Whatever our purpose in life, one thing that we will certainly have to deal with is relationships.  Family relationships, social relationships, academic relationships, business relationships, church relationships.  Life is meant to be shared with others.   In many ways the quality of our lives comes down to the quality of our relationships.  So when we ask ourselves, “What purpose drives my life?” we are also asking, “What purpose drives my

Three things drove Paul’s relationships; to offer hope, promote love and bring faith.  Here’s Paul purpose statement:

(Col. 2: 1-5) . . .My purpose is that they may be encouraged in heart and united in love, so that they may have the full riches of complete understanding, in order that they may know the mystery of God, namely, Christ, . . .

I’ll write more about how this passage changed the driving force in my life for the good later.  Right now my purpose is to get to my cardiac rehab session on time (for once!).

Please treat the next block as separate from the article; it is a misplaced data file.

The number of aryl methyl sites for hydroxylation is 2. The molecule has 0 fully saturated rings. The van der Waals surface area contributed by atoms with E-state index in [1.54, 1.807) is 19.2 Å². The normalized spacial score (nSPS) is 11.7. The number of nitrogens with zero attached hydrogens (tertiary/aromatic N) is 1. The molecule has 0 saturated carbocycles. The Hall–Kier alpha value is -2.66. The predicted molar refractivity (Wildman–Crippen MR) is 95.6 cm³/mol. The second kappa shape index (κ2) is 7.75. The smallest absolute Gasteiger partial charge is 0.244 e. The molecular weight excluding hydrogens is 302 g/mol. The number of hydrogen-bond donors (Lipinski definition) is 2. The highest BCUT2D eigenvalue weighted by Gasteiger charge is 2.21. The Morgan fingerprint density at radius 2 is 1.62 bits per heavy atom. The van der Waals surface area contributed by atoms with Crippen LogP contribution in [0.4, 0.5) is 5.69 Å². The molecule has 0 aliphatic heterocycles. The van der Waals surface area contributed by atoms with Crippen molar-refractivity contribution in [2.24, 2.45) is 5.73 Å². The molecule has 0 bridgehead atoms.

An Upset Stomach

I love teaching the CCF Interns each week. I try to make it a priority to be well prepared for the two hour class every Wednesday.

This week’s is especially important since I missed the class last week.  That means we have a lot of material to cover in a short amount of time.  As I prepared my lesson, I became increasingly aware of my own personal need to spend more quality time with God.  I did in a small way on Sunday, but on Monday morning I woke up with an upset stomach. I wasn’t even sure for awhile if I was going to make it (ok, that is an exaggeration but you know what I mean!). But I did and even got a little study on the Gospels done on Monday evening.  Is it only me or is it getting harder and harder to give God reserved and uninterrupted time?